The secret to a viral product

Over the years I’ve noticed a trend among all the different websites I’ve seen go viral.

I first became aware of this when it happened to one of my customers. My friend Shannon Larratt has since passed away, but the site thrives to this day.

It started as a pet project of Shannon’s while he was a college student in Toronto.

He called it “The Body Modification E-zine”. It was all about tattoos and piercings and things like that. He hosted it on the personal homepage that he got for free with his dial-up account. This was about 1994.

He wrote some articles, added some pictures and promoted the site to his friends. His friends liked it so much, they submitted their experiences and pictures.

Shannon put their content on the site. Then, those people then promoted it their friends. And so on.

Pretty soon his hosting bill got very high. To cover the cost, he started charging people to access some areas of the site.

Things kept progressing, and before long he wasn’t just covering his costs. He was making really good money.

All because the people that used the site told everyone they knew about it.

That is the key.

A website will go viral when normal use of the site causes it to be exposed to others who will also want to use it.

Here’s an example everyone has heard of. One of the very first websites I saw go viral was HotMail.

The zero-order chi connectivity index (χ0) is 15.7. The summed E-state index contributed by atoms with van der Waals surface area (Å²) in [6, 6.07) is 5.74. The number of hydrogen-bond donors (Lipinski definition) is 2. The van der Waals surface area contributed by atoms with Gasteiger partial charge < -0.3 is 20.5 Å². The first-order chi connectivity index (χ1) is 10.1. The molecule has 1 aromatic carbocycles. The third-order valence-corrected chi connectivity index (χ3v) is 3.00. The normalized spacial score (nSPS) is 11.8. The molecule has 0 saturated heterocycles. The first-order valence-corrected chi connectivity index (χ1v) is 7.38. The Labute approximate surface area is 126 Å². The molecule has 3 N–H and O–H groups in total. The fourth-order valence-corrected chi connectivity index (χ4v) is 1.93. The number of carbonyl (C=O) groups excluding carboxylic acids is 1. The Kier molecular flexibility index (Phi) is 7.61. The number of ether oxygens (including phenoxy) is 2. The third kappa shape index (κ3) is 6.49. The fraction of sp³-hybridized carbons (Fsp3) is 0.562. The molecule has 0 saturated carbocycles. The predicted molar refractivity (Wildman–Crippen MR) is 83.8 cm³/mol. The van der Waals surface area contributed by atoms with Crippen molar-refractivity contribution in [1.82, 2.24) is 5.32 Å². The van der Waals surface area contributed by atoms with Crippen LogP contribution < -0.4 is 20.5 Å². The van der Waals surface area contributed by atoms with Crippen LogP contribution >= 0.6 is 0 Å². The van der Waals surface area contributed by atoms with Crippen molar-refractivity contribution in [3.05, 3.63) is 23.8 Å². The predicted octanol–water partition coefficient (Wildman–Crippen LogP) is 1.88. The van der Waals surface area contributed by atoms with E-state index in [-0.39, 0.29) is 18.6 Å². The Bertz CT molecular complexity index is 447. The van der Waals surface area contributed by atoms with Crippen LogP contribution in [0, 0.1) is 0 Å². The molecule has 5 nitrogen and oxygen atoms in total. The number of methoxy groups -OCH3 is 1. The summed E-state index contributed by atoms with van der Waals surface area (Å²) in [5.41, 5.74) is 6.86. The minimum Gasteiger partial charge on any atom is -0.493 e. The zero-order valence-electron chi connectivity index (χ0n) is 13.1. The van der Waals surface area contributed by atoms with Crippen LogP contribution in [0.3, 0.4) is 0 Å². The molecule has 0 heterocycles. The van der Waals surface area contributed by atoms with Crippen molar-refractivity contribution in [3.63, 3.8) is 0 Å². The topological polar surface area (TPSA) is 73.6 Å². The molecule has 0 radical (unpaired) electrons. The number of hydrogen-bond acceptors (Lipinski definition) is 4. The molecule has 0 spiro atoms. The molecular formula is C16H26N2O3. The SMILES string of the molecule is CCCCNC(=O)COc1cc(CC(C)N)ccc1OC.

While it is cute that if you take out the vowels, it’s HTML, that’s not the secret.

The secret is in what happened once you started using HotMail.

Every email you sent out using their service got a little message tacked on to the bottom of it. It told the recipient all about HotMail. It told them that it was free, and that they could use it, too!

Before long, everyone and their dog was getting a HotMail account.

Microsoft purchased HotMail for a reported $400 million only 18 months after its release.

YouTube was the same way. It’s a video sharing site. What do people do with it? Share videos!

So a new user adds a video to the site, then tells all his family and friends about it.

People use it for a lot more, now, but back then, that was pretty much it.

In normal use, the site got exposed to everyone that person knows. Or at least everyone they promoted their videos to.

Less than two years after the domain was registered, Google bought them out for $1.6 billion.

Last example: Pinterest. No big payday like the other two, but here’s what’s interesting: Because it is very connected to social media sites, especially Facebook, it grew faster than any other viral thing I’ve ever seen. Check this Google Trends chart to see what I’m talking about.

All because when people “pin” something on Pinterest, it would immediately alert all their Facebook friends. The users didn’t even have to do anything! Facebook pushed out the message for them!

Absolutely amazing.

How can you use this information in your business? Well, maybe you can’t. That’s an alchemy question, and there is never a simple answer for that.

But if you have an idea for a business or a product or service that has that characteristic – if in the normal use of the thing, that thing gets exposed to more people who will want to use it, too – you have something that will go viral.

Carpe numero (seize the numbers)